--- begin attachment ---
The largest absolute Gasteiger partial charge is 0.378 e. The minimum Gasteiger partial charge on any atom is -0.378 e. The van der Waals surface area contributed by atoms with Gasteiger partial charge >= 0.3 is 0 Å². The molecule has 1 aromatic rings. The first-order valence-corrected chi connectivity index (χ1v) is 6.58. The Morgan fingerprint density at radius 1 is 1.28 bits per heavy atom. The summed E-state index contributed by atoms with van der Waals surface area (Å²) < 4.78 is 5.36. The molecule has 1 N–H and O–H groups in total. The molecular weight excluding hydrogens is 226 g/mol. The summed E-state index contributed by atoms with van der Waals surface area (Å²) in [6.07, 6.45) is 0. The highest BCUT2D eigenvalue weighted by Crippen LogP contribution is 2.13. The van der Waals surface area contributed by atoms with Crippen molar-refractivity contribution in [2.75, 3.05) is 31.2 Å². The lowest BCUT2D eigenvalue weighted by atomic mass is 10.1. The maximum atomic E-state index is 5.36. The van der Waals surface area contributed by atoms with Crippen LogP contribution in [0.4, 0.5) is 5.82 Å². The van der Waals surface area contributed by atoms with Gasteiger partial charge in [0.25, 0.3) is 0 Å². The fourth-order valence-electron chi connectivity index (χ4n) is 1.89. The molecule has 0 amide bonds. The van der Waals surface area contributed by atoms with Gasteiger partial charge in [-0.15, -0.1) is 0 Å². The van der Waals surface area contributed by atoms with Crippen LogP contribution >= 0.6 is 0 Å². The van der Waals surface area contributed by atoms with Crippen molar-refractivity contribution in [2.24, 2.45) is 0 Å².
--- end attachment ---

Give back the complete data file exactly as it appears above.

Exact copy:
The largest absolute Gasteiger partial charge is 0.378 e. The minimum Gasteiger partial charge on any atom is -0.378 e. The van der Waals surface area contributed by atoms with Gasteiger partial charge >= 0.3 is 0 Å². The molecule has 1 aromatic rings. The first-order valence-corrected chi connectivity index (χ1v) is 6.58. The Morgan fingerprint density at radius 1 is 1.28 bits per heavy atom. The summed E-state index contributed by atoms with van der Waals surface area (Å²) < 4.78 is 5.36. The molecule has 1 N–H and O–H groups in total. The molecular weight excluding hydrogens is 226 g/mol. The summed E-state index contributed by atoms with van der Waals surface area (Å²) in [6.07, 6.45) is 0. The highest BCUT2D eigenvalue weighted by Crippen LogP contribution is 2.13. The van der Waals surface area contributed by atoms with Crippen molar-refractivity contribution in [2.75, 3.05) is 31.2 Å². The lowest BCUT2D eigenvalue weighted by atomic mass is 10.1. The maximum atomic E-state index is 5.36. The van der Waals surface area contributed by atoms with Crippen LogP contribution in [0.4, 0.5) is 5.82 Å². The van der Waals surface area contributed by atoms with Gasteiger partial charge in [0.25, 0.3) is 0 Å². The fourth-order valence-electron chi connectivity index (χ4n) is 1.89. The molecule has 0 amide bonds. The van der Waals surface area contributed by atoms with Gasteiger partial charge in [-0.15, -0.1) is 0 Å². The van der Waals surface area contributed by atoms with Crippen LogP contribution >= 0.6 is 0 Å². The van der Waals surface area contributed by atoms with Crippen molar-refractivity contribution in [2.24, 2.45) is 0 Å².